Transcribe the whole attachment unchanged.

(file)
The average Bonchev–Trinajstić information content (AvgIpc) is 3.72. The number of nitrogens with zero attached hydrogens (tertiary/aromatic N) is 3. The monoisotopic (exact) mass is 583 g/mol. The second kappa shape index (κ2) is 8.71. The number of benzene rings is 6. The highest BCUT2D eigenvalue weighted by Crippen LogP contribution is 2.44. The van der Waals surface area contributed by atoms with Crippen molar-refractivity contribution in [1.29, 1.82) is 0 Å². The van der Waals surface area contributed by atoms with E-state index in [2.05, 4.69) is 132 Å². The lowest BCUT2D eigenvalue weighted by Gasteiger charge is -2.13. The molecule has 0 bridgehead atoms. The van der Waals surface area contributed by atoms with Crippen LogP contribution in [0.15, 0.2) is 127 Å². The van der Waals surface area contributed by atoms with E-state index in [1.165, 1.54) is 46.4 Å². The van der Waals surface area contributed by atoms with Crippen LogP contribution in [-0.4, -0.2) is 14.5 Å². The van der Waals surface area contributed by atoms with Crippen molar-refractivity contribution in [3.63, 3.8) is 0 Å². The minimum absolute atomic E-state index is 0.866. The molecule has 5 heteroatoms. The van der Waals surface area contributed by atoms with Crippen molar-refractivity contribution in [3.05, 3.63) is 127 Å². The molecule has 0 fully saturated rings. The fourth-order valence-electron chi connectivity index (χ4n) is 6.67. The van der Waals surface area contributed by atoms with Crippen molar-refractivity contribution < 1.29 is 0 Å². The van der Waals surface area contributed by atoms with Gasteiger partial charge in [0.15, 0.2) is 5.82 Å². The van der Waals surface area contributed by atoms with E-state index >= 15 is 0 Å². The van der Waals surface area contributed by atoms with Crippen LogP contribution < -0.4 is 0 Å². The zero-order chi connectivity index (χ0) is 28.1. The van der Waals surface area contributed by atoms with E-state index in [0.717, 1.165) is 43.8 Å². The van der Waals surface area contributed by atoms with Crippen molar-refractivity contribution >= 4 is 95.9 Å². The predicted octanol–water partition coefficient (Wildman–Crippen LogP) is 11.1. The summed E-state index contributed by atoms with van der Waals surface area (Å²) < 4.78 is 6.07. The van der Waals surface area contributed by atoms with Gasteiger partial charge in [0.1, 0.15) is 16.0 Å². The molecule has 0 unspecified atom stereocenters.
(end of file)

The average Bonchev–Trinajstić information content (AvgIpc) is 3.72. The number of nitrogens with zero attached hydrogens (tertiary/aromatic N) is 3. The monoisotopic (exact) mass is 583 g/mol. The second kappa shape index (κ2) is 8.71. The number of benzene rings is 6. The highest BCUT2D eigenvalue weighted by Crippen LogP contribution is 2.44. The van der Waals surface area contributed by atoms with Crippen molar-refractivity contribution in [1.29, 1.82) is 0 Å². The van der Waals surface area contributed by atoms with E-state index in [2.05, 4.69) is 132 Å². The lowest BCUT2D eigenvalue weighted by Gasteiger charge is -2.13. The molecule has 0 bridgehead atoms. The van der Waals surface area contributed by atoms with Crippen LogP contribution in [0.15, 0.2) is 127 Å². The van der Waals surface area contributed by atoms with E-state index in [1.165, 1.54) is 46.4 Å². The van der Waals surface area contributed by atoms with Crippen LogP contribution in [-0.4, -0.2) is 14.5 Å². The van der Waals surface area contributed by atoms with Crippen molar-refractivity contribution in [3.63, 3.8) is 0 Å². The minimum absolute atomic E-state index is 0.866. The molecule has 5 heteroatoms. The van der Waals surface area contributed by atoms with Crippen molar-refractivity contribution in [3.05, 3.63) is 127 Å². The molecule has 0 fully saturated rings. The fourth-order valence-electron chi connectivity index (χ4n) is 6.67. The van der Waals surface area contributed by atoms with Crippen molar-refractivity contribution < 1.29 is 0 Å². The van der Waals surface area contributed by atoms with Gasteiger partial charge in [0.15, 0.2) is 5.82 Å². The van der Waals surface area contributed by atoms with E-state index >= 15 is 0 Å². The van der Waals surface area contributed by atoms with Crippen LogP contribution < -0.4 is 0 Å². The zero-order chi connectivity index (χ0) is 28.1. The van der Waals surface area contributed by atoms with E-state index in [0.717, 1.165) is 43.8 Å². The van der Waals surface area contributed by atoms with Crippen molar-refractivity contribution >= 4 is 95.9 Å². The predicted octanol–water partition coefficient (Wildman–Crippen LogP) is 11.1. The summed E-state index contributed by atoms with van der Waals surface area (Å²) < 4.78 is 6.07. The van der Waals surface area contributed by atoms with Gasteiger partial charge in [0.1, 0.15) is 16.0 Å². The molecule has 0 unspecified atom stereocenters.